Here Is My Ruin / Here Is My Treasure

The title of my new chapbook, from Red Bird Chapbooks, is Where There Is Ruin. It’s a title I borrowed from a line by Sufi poet Mevlana*:

“Where there is ruin, there is hope of treasure.”

When I told my mother the title, she thought it sounded awfully bleak, and indeed the stories in this collection might seem that way at first: a mother and son wrestling with the absence of a father, youth witnessing a teen suicide, dead pigeons invading a man’s balcony, forgotten bodies decaying in the woods. But in every story there is at least the possibility of hope and beauty and love, and for me, that’s the point: to find — to seek out — the pinprick glints of light in all our darkness, to breathe life into those little flames.

To that end, I’m announcing a movement, and you all get to participate. I’m calling it “Here Is My Ruin / Here Is My Treasure.” The idea is to post something online — a blog post, an Instagram pic, a Facebook status, a Tweet, whatever — about something that is generally considered broken, ruined, lost, or grieved but that you have found comfort and pleasure in.

For example, years ago, while traveling in Austria, my wife and I visited the Friedhof der Namenlosen (Cemetery of the Nameless) outside Vienna. The cemetery was established by neighbors in the 1840s to accomodate the lost, nameless bodies that washed ashore from the Danube. Some were suicides, some were accidental drownings, but all were mysteries — all, to translate literally from the German, had lost their names. So the people living in the area established the cemetery and built a little chapel and, for a hundred years, buried the lost bodies and cared for the graves.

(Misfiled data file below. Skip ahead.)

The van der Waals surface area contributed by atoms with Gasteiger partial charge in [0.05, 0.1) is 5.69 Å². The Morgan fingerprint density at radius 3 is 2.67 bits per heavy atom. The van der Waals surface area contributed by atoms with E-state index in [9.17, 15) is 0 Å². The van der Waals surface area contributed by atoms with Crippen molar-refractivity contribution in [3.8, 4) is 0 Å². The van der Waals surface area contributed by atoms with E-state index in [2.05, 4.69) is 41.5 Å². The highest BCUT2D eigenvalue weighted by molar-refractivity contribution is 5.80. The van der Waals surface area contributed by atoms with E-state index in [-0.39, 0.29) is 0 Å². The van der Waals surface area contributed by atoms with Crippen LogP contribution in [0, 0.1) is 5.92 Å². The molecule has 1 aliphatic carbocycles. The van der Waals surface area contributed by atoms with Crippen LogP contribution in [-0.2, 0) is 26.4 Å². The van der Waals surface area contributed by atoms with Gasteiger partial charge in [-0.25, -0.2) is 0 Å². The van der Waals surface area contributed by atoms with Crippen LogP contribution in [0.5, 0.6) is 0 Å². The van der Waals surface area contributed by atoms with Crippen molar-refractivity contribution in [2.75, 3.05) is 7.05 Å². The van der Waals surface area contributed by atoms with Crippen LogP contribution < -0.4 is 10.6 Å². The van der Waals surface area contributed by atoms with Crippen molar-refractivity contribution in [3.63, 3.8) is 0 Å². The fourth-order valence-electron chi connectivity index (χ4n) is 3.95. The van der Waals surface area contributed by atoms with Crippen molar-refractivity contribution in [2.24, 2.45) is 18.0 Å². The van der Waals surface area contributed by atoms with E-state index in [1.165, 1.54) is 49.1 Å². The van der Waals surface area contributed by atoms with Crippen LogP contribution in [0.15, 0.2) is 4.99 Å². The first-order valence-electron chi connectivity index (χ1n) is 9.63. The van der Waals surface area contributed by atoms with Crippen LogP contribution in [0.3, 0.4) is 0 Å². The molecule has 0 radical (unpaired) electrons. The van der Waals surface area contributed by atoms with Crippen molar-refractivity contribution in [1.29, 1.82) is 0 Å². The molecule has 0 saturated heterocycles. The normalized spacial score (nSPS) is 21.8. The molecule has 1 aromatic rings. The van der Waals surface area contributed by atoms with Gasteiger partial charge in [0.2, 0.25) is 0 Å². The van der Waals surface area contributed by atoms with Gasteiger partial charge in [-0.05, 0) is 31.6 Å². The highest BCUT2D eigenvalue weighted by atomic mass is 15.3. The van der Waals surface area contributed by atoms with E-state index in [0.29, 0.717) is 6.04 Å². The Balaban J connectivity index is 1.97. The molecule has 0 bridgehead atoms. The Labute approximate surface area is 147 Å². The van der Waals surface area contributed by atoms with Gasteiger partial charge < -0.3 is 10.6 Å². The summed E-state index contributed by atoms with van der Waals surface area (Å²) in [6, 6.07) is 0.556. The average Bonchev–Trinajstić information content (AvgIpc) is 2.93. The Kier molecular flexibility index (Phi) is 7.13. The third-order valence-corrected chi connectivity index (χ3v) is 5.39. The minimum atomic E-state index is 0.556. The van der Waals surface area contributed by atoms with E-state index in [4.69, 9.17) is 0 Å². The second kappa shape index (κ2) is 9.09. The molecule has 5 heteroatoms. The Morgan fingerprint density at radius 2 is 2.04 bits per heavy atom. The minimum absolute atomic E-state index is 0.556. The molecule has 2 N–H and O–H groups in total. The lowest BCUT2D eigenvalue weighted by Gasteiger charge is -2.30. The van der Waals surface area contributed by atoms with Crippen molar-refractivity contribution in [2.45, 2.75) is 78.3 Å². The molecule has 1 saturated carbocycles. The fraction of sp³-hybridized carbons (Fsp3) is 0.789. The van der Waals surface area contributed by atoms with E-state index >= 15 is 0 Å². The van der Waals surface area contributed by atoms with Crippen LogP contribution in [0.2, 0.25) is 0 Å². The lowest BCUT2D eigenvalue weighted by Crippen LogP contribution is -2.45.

A society cares for cemetery still, and while my wife and I walked among the iron crucifixes and slate placards, we marveled at the little flowers and wreathes adorning the graves. Then I spotted on one of the graves a decapitated teddy bear, bits of leaf stuck in the white fluff mushrooming from the neck-hole. I squatted beside it and scanned around until I found the head, face-down nearby in the dirt and evergreen needles. I retrieved the head and brushed it off and replaced it on its body atop a grave.

This is what I’m talking about:

Here Is My Ruin


Here Is My Treasure


And now it’s your turn. Consider your own ruin-turned-treasure, your own example of how you find comfort and hope in even the worst situations. Pick a platform — Twitter, Facebook, Instagram, your blog, the nearest telephone pole — and share your idea. Call it “Here Is My Ruin / Here Is My Treasure,” use the hash tags #HereIsMyRuin and/or #HereIsMyTreasure is appropriate, and somewhere in your post (preferably near the beginning and/or end) mention that it is in response to my chapbook Where There Is Ruin. And then link to the chapbook at Red Bird, like this:

Where There is Ruin, by Samuel Snoek-Brown, from Red Bird Chapbooks

Order here:

When you share your Ruin / Treasure, be sure to leave a link in the comments so I can check it out! And if you really do go staple yours up on a telephone pole somewhere, share a pic of it with me! 🙂

And don’t forget to order Where There Is Ruin from Red Bird Chapbooks!

* The Sufi poet Mevlana is more widely known in the West as Rumi. Either name is fine, but I’ve been to the man’s tomb in Konya, Turkey, and there, he was known as “Mevlana,” or “our master” — a teacher. I remember the reverence I felt in his tomb as I walked quietly amid the Muslim pilgrims praying in corners. I have carried that reverence with me, and ever since then, I have thought of him as the teacher, Mevlana.

Published by Samuel Snoek-Brown

I write fiction and teach college writing and literature. I'm the author of the story collection There Is No Other Way to Worship Them, the novel Hagridden, and the flash fiction chapbooks Box Cutters and Where There Is Ruin.

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